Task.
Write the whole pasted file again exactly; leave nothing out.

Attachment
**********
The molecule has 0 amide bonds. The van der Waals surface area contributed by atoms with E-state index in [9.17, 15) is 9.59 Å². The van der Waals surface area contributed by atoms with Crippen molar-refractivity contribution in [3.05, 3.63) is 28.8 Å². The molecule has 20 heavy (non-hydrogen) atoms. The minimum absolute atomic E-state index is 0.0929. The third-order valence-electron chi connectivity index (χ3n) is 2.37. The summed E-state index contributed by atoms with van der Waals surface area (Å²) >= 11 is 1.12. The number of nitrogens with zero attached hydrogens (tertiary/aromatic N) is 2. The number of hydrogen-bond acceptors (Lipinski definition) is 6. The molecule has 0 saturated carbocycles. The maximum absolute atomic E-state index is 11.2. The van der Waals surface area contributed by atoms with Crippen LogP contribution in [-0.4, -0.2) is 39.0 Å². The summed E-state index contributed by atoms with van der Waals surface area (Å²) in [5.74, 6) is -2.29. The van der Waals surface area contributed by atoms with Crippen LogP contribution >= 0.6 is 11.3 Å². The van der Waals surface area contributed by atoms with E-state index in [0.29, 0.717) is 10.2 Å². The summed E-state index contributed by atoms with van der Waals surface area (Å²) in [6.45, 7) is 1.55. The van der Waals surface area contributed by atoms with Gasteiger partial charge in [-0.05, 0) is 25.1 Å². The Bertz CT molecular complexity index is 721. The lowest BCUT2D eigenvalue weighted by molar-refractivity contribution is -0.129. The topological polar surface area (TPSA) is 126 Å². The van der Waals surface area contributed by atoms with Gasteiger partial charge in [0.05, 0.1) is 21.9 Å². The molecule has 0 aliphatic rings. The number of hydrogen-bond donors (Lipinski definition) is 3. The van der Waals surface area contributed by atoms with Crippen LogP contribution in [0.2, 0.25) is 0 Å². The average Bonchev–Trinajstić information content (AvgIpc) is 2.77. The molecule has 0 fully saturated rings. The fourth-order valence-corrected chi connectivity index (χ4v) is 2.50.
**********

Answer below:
The molecule has 0 amide bonds. The van der Waals surface area contributed by atoms with E-state index in [9.17, 15) is 9.59 Å². The van der Waals surface area contributed by atoms with Crippen molar-refractivity contribution in [3.05, 3.63) is 28.8 Å². The molecule has 20 heavy (non-hydrogen) atoms. The minimum absolute atomic E-state index is 0.0929. The third-order valence-electron chi connectivity index (χ3n) is 2.37. The summed E-state index contributed by atoms with van der Waals surface area (Å²) >= 11 is 1.12. The number of nitrogens with zero attached hydrogens (tertiary/aromatic N) is 2. The number of hydrogen-bond acceptors (Lipinski definition) is 6. The molecule has 0 saturated carbocycles. The maximum absolute atomic E-state index is 11.2. The van der Waals surface area contributed by atoms with Crippen LogP contribution in [-0.4, -0.2) is 39.0 Å². The summed E-state index contributed by atoms with van der Waals surface area (Å²) in [5.74, 6) is -2.29. The van der Waals surface area contributed by atoms with Crippen LogP contribution >= 0.6 is 11.3 Å². The van der Waals surface area contributed by atoms with E-state index in [0.29, 0.717) is 10.2 Å². The summed E-state index contributed by atoms with van der Waals surface area (Å²) in [6.45, 7) is 1.55. The van der Waals surface area contributed by atoms with Gasteiger partial charge in [-0.05, 0) is 25.1 Å². The Bertz CT molecular complexity index is 721. The lowest BCUT2D eigenvalue weighted by molar-refractivity contribution is -0.129. The topological polar surface area (TPSA) is 126 Å². The van der Waals surface area contributed by atoms with Gasteiger partial charge in [0.05, 0.1) is 21.9 Å². The molecule has 0 aliphatic rings. The number of hydrogen-bond donors (Lipinski definition) is 3. The van der Waals surface area contributed by atoms with Crippen LogP contribution in [0.2, 0.25) is 0 Å². The average Bonchev–Trinajstić information content (AvgIpc) is 2.77. The molecule has 0 fully saturated rings. The fourth-order valence-corrected chi connectivity index (χ4v) is 2.50.